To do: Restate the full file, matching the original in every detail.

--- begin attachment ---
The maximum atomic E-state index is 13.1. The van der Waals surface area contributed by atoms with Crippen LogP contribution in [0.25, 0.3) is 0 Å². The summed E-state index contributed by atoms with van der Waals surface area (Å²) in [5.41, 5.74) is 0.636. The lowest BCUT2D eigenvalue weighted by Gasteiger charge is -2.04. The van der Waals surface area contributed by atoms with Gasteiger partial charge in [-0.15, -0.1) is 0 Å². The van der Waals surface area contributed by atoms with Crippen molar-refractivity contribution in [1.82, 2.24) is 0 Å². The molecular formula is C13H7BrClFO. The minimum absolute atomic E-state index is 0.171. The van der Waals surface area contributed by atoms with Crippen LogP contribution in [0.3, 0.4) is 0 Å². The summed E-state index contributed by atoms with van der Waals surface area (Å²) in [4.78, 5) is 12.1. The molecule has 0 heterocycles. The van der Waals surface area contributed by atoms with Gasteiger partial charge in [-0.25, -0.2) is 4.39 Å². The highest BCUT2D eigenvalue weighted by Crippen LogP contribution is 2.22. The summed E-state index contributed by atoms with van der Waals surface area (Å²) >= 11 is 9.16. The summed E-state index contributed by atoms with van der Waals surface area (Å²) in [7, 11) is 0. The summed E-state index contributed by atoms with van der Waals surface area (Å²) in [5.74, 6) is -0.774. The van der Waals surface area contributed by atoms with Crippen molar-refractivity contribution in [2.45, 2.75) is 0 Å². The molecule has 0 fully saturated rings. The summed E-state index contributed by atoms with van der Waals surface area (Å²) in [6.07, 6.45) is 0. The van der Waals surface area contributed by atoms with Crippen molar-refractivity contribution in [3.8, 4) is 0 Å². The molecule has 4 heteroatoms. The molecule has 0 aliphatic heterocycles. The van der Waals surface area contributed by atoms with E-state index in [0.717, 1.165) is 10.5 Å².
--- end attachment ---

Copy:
The maximum atomic E-state index is 13.1. The van der Waals surface area contributed by atoms with Crippen LogP contribution in [0.25, 0.3) is 0 Å². The summed E-state index contributed by atoms with van der Waals surface area (Å²) in [5.41, 5.74) is 0.636. The lowest BCUT2D eigenvalue weighted by Gasteiger charge is -2.04. The van der Waals surface area contributed by atoms with Gasteiger partial charge in [-0.15, -0.1) is 0 Å². The van der Waals surface area contributed by atoms with Crippen molar-refractivity contribution in [1.82, 2.24) is 0 Å². The molecular formula is C13H7BrClFO. The minimum absolute atomic E-state index is 0.171. The van der Waals surface area contributed by atoms with Crippen LogP contribution in [0.3, 0.4) is 0 Å². The summed E-state index contributed by atoms with van der Waals surface area (Å²) in [4.78, 5) is 12.1. The molecule has 0 heterocycles. The van der Waals surface area contributed by atoms with Gasteiger partial charge in [-0.25, -0.2) is 4.39 Å². The highest BCUT2D eigenvalue weighted by Crippen LogP contribution is 2.22. The summed E-state index contributed by atoms with van der Waals surface area (Å²) >= 11 is 9.16. The summed E-state index contributed by atoms with van der Waals surface area (Å²) in [7, 11) is 0. The summed E-state index contributed by atoms with van der Waals surface area (Å²) in [5.74, 6) is -0.774. The van der Waals surface area contributed by atoms with Crippen molar-refractivity contribution in [2.45, 2.75) is 0 Å². The molecule has 0 fully saturated rings. The summed E-state index contributed by atoms with van der Waals surface area (Å²) in [6.07, 6.45) is 0. The van der Waals surface area contributed by atoms with Crippen molar-refractivity contribution in [3.8, 4) is 0 Å². The molecule has 4 heteroatoms. The molecule has 0 aliphatic heterocycles. The van der Waals surface area contributed by atoms with E-state index in [0.717, 1.165) is 10.5 Å².